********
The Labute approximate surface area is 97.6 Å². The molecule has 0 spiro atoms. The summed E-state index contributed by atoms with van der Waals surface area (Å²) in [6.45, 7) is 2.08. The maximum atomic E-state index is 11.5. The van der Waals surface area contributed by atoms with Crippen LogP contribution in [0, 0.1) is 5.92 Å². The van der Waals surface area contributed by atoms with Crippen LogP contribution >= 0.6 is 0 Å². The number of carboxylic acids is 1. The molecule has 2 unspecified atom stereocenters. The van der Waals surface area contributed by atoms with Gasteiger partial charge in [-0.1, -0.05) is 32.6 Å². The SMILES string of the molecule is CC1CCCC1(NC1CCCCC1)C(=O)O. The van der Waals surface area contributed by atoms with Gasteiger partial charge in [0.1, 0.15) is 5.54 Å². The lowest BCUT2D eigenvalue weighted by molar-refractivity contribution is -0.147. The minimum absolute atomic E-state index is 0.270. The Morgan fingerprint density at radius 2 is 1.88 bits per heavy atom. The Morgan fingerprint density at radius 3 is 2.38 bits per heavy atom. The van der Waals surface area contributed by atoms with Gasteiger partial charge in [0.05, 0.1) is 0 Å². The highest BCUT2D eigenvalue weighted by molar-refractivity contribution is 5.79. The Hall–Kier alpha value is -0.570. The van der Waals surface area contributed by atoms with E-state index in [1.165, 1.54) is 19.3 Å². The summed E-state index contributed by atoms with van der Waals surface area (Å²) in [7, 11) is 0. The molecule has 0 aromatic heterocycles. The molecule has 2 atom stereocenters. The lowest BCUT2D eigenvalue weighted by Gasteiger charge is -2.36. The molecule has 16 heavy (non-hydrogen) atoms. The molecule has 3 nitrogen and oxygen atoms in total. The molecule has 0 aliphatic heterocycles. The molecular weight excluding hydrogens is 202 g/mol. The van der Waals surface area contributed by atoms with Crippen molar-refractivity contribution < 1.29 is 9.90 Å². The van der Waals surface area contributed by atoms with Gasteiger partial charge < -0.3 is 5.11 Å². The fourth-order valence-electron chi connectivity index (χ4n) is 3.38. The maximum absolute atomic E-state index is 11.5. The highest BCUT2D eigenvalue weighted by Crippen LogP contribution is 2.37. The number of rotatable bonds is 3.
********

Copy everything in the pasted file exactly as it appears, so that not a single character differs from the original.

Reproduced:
The Labute approximate surface area is 97.6 Å². The molecule has 0 spiro atoms. The summed E-state index contributed by atoms with van der Waals surface area (Å²) in [6.45, 7) is 2.08. The maximum atomic E-state index is 11.5. The van der Waals surface area contributed by atoms with Crippen LogP contribution in [0, 0.1) is 5.92 Å². The van der Waals surface area contributed by atoms with Crippen LogP contribution >= 0.6 is 0 Å². The number of carboxylic acids is 1. The molecule has 2 unspecified atom stereocenters. The van der Waals surface area contributed by atoms with Gasteiger partial charge in [-0.1, -0.05) is 32.6 Å². The SMILES string of the molecule is CC1CCCC1(NC1CCCCC1)C(=O)O. The van der Waals surface area contributed by atoms with Gasteiger partial charge in [0.1, 0.15) is 5.54 Å². The lowest BCUT2D eigenvalue weighted by molar-refractivity contribution is -0.147. The minimum absolute atomic E-state index is 0.270. The Morgan fingerprint density at radius 2 is 1.88 bits per heavy atom. The Morgan fingerprint density at radius 3 is 2.38 bits per heavy atom. The van der Waals surface area contributed by atoms with Gasteiger partial charge in [0.05, 0.1) is 0 Å². The highest BCUT2D eigenvalue weighted by molar-refractivity contribution is 5.79. The Hall–Kier alpha value is -0.570. The van der Waals surface area contributed by atoms with E-state index in [1.165, 1.54) is 19.3 Å². The summed E-state index contributed by atoms with van der Waals surface area (Å²) in [7, 11) is 0. The molecule has 0 aromatic heterocycles. The molecule has 2 atom stereocenters. The lowest BCUT2D eigenvalue weighted by Gasteiger charge is -2.36. The molecule has 16 heavy (non-hydrogen) atoms. The molecule has 3 nitrogen and oxygen atoms in total. The molecule has 0 aliphatic heterocycles. The molecular weight excluding hydrogens is 202 g/mol. The van der Waals surface area contributed by atoms with Crippen molar-refractivity contribution < 1.29 is 9.90 Å². The van der Waals surface area contributed by atoms with Gasteiger partial charge < -0.3 is 5.11 Å². The fourth-order valence-electron chi connectivity index (χ4n) is 3.38. The maximum absolute atomic E-state index is 11.5. The highest BCUT2D eigenvalue weighted by Crippen LogP contribution is 2.37. The number of rotatable bonds is 3.